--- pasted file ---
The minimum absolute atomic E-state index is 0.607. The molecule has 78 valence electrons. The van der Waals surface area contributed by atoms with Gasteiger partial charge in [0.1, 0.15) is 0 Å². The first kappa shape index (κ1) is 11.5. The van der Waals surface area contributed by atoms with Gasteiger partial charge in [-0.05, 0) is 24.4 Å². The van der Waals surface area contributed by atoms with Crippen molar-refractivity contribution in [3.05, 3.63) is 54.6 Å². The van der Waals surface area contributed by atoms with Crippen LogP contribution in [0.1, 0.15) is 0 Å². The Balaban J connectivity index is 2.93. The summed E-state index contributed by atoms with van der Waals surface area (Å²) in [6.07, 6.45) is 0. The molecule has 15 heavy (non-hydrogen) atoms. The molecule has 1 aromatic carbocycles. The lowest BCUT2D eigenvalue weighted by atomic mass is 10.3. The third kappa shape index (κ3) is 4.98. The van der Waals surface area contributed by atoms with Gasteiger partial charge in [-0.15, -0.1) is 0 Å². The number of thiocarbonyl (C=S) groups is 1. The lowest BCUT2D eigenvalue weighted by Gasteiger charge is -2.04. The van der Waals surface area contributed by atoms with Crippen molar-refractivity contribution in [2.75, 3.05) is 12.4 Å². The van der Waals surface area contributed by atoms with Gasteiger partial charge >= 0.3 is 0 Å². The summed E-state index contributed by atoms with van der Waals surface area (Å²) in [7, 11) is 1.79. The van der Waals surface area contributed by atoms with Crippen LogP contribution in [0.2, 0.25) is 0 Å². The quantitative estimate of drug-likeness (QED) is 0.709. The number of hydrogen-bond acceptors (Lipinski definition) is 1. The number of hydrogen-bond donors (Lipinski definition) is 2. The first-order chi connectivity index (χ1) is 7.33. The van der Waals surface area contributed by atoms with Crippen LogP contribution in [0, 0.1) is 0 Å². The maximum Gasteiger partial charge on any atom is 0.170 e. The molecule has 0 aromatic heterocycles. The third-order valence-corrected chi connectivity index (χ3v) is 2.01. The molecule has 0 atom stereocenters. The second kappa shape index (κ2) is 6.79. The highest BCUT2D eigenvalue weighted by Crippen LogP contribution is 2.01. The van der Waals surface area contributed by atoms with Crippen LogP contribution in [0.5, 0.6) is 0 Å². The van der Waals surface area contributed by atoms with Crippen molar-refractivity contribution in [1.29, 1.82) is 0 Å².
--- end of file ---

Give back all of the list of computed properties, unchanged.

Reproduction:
The minimum absolute atomic E-state index is 0.607. The molecule has 78 valence electrons. The van der Waals surface area contributed by atoms with Gasteiger partial charge in [0.1, 0.15) is 0 Å². The first kappa shape index (κ1) is 11.5. The van der Waals surface area contributed by atoms with Gasteiger partial charge in [-0.05, 0) is 24.4 Å². The van der Waals surface area contributed by atoms with Crippen molar-refractivity contribution in [3.05, 3.63) is 54.6 Å². The van der Waals surface area contributed by atoms with Crippen LogP contribution in [0.1, 0.15) is 0 Å². The Balaban J connectivity index is 2.93. The summed E-state index contributed by atoms with van der Waals surface area (Å²) in [6.07, 6.45) is 0. The molecule has 15 heavy (non-hydrogen) atoms. The molecule has 1 aromatic carbocycles. The lowest BCUT2D eigenvalue weighted by atomic mass is 10.3. The third kappa shape index (κ3) is 4.98. The van der Waals surface area contributed by atoms with Gasteiger partial charge in [-0.15, -0.1) is 0 Å². The number of thiocarbonyl (C=S) groups is 1. The lowest BCUT2D eigenvalue weighted by Gasteiger charge is -2.04. The van der Waals surface area contributed by atoms with Crippen molar-refractivity contribution in [2.75, 3.05) is 12.4 Å². The van der Waals surface area contributed by atoms with Gasteiger partial charge >= 0.3 is 0 Å². The summed E-state index contributed by atoms with van der Waals surface area (Å²) in [7, 11) is 1.79. The van der Waals surface area contributed by atoms with Crippen LogP contribution in [0.2, 0.25) is 0 Å². The quantitative estimate of drug-likeness (QED) is 0.709. The number of hydrogen-bond acceptors (Lipinski definition) is 1. The number of hydrogen-bond donors (Lipinski definition) is 2. The first-order chi connectivity index (χ1) is 7.33. The van der Waals surface area contributed by atoms with Crippen LogP contribution in [0, 0.1) is 0 Å². The maximum Gasteiger partial charge on any atom is 0.170 e. The molecule has 0 aromatic heterocycles. The third-order valence-corrected chi connectivity index (χ3v) is 2.01. The molecule has 0 atom stereocenters. The second kappa shape index (κ2) is 6.79. The highest BCUT2D eigenvalue weighted by Crippen LogP contribution is 2.01. The van der Waals surface area contributed by atoms with Crippen LogP contribution in [0.5, 0.6) is 0 Å². The van der Waals surface area contributed by atoms with Crippen molar-refractivity contribution in [1.29, 1.82) is 0 Å².